The recent comprehensive peace deal signed between the Sudanese People's Liberation Movement and the Sudan government in January, and the resumption of Sudan Airways flights to Entebbe International Airport are some of the key landmarks expected to restore bilateral relations between the two neighbouring countries.
Southern Sudan is generously endowed with oil deposits, which could benefit Uganda whose consumption of oil is increasing by the day in thousands of metric litres.
Last week, the Sudanese Oil Ministry signed a $400 million deal to develop its southern oil fields to an initial capacity of 80,000 barrels per day by the end of March 2006.
But Sudan authorities contend that the potential is not only about oil.
The Counsellor Sudanese Embassy in Uganda, Mr Hassan Yousif Ngor Jock, says Sudan has various agricultural products including Gum Arabica, which is used in confectioneries, pharmaceuticals and beverages among others.
Sudan is the main producer of Gum Arabica in the world with over 25,000 tonnes annually.
Sudan is also the second biggest importer of Ugandan coffee, second to the European Union.
The construction industry and consumer goods are some of the big market potentials for Ugandan industrialists in the Sudan
Jock says Uganda can install coffee processors in the Sudan to add value to its products and export to Europe.
"Uganda can have very big processing units in Sudan, which can add value and export to Europe. The processing units would cater for a certain market," Ngor Jock said.
Ngor says Sudan could also be a transit point from which Uganda can export their products to Europe.
Although Ngor agrees that oil remains the biggest bulk puller of foreign interest, it is also the country's highest export trade potential.
Mr James Mulwana, a leading businessman, says Uganda cannot begin an immediate exploitation of southern Sudan but for now manufacturers will export goods to the Sudan until the infrastructure is put in place.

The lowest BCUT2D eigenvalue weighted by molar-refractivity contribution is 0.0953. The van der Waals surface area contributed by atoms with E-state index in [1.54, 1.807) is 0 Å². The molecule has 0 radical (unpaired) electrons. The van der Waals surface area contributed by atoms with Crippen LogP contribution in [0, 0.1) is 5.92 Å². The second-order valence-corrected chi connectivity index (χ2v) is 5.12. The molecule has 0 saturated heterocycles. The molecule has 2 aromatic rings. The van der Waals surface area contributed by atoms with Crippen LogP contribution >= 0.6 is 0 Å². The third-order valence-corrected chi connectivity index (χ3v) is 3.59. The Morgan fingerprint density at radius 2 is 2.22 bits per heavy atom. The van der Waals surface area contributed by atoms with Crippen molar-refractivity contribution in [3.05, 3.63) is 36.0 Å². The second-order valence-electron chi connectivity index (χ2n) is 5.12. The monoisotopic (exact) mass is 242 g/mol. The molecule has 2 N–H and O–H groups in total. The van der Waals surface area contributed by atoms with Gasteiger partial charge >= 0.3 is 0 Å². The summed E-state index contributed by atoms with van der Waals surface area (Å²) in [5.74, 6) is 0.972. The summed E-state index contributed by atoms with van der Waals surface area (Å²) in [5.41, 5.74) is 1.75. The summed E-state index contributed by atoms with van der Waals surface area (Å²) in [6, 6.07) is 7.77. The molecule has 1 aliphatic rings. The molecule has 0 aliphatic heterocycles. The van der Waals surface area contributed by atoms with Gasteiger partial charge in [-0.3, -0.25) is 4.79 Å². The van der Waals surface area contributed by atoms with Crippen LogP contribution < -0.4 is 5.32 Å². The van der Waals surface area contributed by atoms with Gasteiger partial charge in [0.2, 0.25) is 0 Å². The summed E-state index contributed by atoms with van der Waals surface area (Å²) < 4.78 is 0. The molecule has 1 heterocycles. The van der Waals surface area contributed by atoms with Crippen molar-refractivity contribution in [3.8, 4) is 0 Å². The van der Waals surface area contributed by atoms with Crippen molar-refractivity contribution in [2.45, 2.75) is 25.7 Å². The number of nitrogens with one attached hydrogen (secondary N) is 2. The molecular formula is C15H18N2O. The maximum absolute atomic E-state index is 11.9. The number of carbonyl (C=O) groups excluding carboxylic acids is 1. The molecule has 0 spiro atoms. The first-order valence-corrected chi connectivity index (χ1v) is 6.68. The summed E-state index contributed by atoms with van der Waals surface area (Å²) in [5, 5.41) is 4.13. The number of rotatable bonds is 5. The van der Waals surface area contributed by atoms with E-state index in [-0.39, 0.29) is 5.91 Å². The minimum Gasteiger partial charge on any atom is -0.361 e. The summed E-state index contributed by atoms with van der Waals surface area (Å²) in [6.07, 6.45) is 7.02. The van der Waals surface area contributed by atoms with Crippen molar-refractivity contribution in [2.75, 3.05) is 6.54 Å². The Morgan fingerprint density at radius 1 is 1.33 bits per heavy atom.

"It is true the potential in that area has not been exploited. However, we are going to start with the distribution of goods as we wait for the basic infrastructure to start manufacturing," he says.
Mulwana is the owner of a string of businesses.
Trade parties from Uganda and Sudan have agreed in principle to work towards trade cooperation.
They have agreed that Uganda sends a trade delegation to identify the possible areas of investments.
During a recent meeting at the Speke Resort Munyonyo the Chairman of the Uganda Manufacturers Association, Mr Abid Alam, urged Ugandan manufactures and exporters to take advantage of the proximity of the Sudan market.
"There is a big capacity to do business with Sudan. That is our market, which we should take advantage of by way of location and proximity," he said.
The Sudanese delegation at the talks, which included ministers and the Sudanese Chamber of Commerce members, observed that the cost of fuel in Uganda is higher than in Sudan.
They suggested that Sudan would construct pipelines to Uganda to facilitate the oil supply.
"There is a huge opportunity for us here. Sudan is going to construct oil pipelines to facilitate the supply," the delegates said in their presentation.
The construction industry and consumer goods are some of the big market potentials for Ugandan industrialists in the Sudan. Even before the peace accord, Ugandan goods have been trickling into southern Sudan.
Manufacturers including House of Plastics, Uganda Battery, Hima Cement, Tororo Cement, Casements, Roofings and Mukwano Group have already shown interest in the Sudan.
Mukwano's Chief Executive Officer, Mr Ibnul Hasan Rizvi, says Mukwano is already looking forward for further investment in the area.
"Our products have been going into that market. What we are going to do now is to intensify on the supply," Rizvi said.
Hima Cement's Managing Director, Mr Mbuvi Ngunze, says while it was still early to give a conclusive way forward, he says Hima will take up the potential.
"The projects are always there. We are going to make an assessment," he said.
Goods from Sudan to Uganda and vice versa were shipped through the port of Mombasa to port Sudan. But the opening of the southern route would mean that goods could now be shipped from Khartoum through Juba to Gulu in Uganda and eventually to other parts of the country.
Sudan with its vast area of one million square metres, is ten times Uganda's size. Has a total population of over 39 million that could readily provide market for Ugandan goods.
Once the proposed railway link is established between northern Uganda and Juba, the potential for trade and other bilateral activities will be enhanced.